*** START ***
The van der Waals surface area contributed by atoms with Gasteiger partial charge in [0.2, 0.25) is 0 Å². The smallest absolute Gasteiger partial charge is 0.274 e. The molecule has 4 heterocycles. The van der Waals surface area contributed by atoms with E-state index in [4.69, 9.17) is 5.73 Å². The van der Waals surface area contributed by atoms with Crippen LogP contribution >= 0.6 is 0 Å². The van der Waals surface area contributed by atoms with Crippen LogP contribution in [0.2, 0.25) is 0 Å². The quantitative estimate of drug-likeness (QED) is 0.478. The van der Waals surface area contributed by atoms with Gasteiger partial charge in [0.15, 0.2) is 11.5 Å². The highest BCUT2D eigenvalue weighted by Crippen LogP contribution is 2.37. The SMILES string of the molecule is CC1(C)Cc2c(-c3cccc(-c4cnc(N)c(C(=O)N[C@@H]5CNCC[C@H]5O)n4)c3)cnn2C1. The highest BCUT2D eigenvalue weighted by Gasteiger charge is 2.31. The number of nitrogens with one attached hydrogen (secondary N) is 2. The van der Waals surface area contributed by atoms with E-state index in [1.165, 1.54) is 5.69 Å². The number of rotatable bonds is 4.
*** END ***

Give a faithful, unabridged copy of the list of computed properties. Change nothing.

The van der Waals surface area contributed by atoms with Gasteiger partial charge in [0.2, 0.25) is 0 Å². The smallest absolute Gasteiger partial charge is 0.274 e. The molecule has 4 heterocycles. The van der Waals surface area contributed by atoms with E-state index in [4.69, 9.17) is 5.73 Å². The van der Waals surface area contributed by atoms with Crippen LogP contribution >= 0.6 is 0 Å². The van der Waals surface area contributed by atoms with Crippen LogP contribution in [0.2, 0.25) is 0 Å². The quantitative estimate of drug-likeness (QED) is 0.478. The van der Waals surface area contributed by atoms with Gasteiger partial charge in [0.15, 0.2) is 11.5 Å². The highest BCUT2D eigenvalue weighted by Crippen LogP contribution is 2.37. The SMILES string of the molecule is CC1(C)Cc2c(-c3cccc(-c4cnc(N)c(C(=O)N[C@@H]5CNCC[C@H]5O)n4)c3)cnn2C1. The highest BCUT2D eigenvalue weighted by Gasteiger charge is 2.31. The number of nitrogens with one attached hydrogen (secondary N) is 2. The van der Waals surface area contributed by atoms with E-state index in [1.165, 1.54) is 5.69 Å². The number of rotatable bonds is 4.